We could only film on the weekends as we didn't want to take the two kids out of school, so it was shot over 4 weekends, one day per weekend. I planned a schedule that would get us through the entire shoot in those 4 days. We wanted to start early in the morning, 9am was the earliest we were going to get. Jonah lived 10 minutes away in the car, so my Mum would go and pick him up, whilst I did the 5 minute walk to Nathan's house to get him. This happened every morning over the four days. The locations were all in walking distance from my house, we used my house, my Auntie's across the road, and my Grandma's and Granddad's which was a 2 minute walk away. The park we used did turn out to be a problem. The first day we got there at about 9.30am and there were already parents with their kids in the park! So we had to work around that and just shoot in parts of it where there were no other people. Props we were getting hold of as and when we needed them, which is really inadvisable as it does waste time when shooting.

Funny Moments

There were lots of funny moments throughout the entire shoot, from the first day until the last.

Still from 'Courier'.Still from 'Courier'.The two that stand out most are when we filmed the scene with Nathan's character being held up against the wall. He laughed so many times when Marcus was shouting at him. The lines of dialogue for that part were too long. Marcus couldn't deliver all of them before Nathan began to laugh. In the end we had to split the lines up and do takes from either side, from over Marcus's shoulder and then back to facing Marcus over Nathan's shoulder. The other one was the final shot, as Nathan began to tell me how I should cue him before the take, proceeding to tell me I should say "Lights, Camera, Action! because that is how they do it in Hollywood."

Editing

The editing process was my favourite part of the whole project.

Still from 'Courier'.We were able to shoot at the weekend, then go into the college and through the week edit what was shot over that weekend. This meant we could pretty much see how the final film would look as we were going along, and were simply each week just adding to the edit with the newly shot scenes. This worked out really well, as anything that was missing or needed to be re - shot was identified before the next weekend of shooting, rather than getting to the end of production and then starting to realise that we needed to re - shoot. I really did like this way of shooting, but guess the luxury was only due to shooting at weekends with at least 5 days before the next shooting day.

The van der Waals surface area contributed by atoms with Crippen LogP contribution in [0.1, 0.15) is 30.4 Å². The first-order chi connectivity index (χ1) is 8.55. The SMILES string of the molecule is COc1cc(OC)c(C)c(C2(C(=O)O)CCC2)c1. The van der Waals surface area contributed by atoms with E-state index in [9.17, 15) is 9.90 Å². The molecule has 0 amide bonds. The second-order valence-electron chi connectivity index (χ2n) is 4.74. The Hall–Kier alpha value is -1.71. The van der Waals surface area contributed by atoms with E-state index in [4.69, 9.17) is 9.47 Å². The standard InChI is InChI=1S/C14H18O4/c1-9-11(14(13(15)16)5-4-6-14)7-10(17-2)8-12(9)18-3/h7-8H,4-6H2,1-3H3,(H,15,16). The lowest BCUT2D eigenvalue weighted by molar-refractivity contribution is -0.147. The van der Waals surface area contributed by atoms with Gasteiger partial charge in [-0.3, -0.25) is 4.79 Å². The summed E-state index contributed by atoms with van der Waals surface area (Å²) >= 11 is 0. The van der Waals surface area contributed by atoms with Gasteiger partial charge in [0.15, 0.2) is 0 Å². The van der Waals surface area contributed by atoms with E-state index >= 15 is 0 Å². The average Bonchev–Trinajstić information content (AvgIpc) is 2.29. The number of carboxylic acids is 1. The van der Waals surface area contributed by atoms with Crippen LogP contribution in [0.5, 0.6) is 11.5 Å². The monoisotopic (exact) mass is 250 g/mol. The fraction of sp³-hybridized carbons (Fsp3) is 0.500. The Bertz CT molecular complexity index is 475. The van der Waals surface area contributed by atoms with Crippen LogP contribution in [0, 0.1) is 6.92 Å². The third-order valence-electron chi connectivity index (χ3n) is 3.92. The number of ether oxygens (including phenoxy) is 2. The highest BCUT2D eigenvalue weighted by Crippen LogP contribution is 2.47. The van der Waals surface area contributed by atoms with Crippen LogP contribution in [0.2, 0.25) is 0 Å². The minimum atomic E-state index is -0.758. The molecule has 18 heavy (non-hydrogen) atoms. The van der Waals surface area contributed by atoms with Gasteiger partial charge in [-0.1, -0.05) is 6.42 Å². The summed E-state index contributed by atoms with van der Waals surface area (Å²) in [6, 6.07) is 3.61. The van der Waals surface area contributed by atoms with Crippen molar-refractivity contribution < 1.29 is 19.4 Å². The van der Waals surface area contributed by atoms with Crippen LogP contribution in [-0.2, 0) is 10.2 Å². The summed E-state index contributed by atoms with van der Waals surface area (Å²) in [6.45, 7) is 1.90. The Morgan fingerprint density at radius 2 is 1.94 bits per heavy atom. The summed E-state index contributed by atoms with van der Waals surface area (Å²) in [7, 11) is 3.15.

With the flashback transition I wanted to do something that showed we were going to be going back to a previous day,. Rather than just a standard fade I wanted to do something a bit different. It was really when playing around with the edit, sliding the cursor backwards and forwards across the timeline played all the edit fast and you saw glimpses of the story but not so much that you would know what it was about or was going to happen. I sat there and thought that looks really good and then went about creating it in the edit. The sound then came about, once I'd sped up the shots, making the audio sound like a video tape rewinding.

Still from 'Courier'.The film was heavily colour-corrected, to give that grey bleak look. The actual park we shot on for the first and final scene, was brand new and was bright with contrasting colours so something had to be done to make it look more ominous. The jerk zoom was an idea I had after seeing the technique used in the series Shameless, although the idea to break the 4th wall came from a schoolfriend. This was to emphasise the question he had just delivered to the audience and leaving the film with something to think about.

After making the whole thing and seeing the final cut, I was really pleased, and at the same time thankful that it was over. Just having the worst part of the whole process to go ... with people actually sitting and watching something that I had spent from script to final edit, 8 weeks working on.

The whole process of making this film was rewarding, learning so many things on the way, and it is something I wish to keep on doing.

- John Taff.


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Page updated on 03 October 2011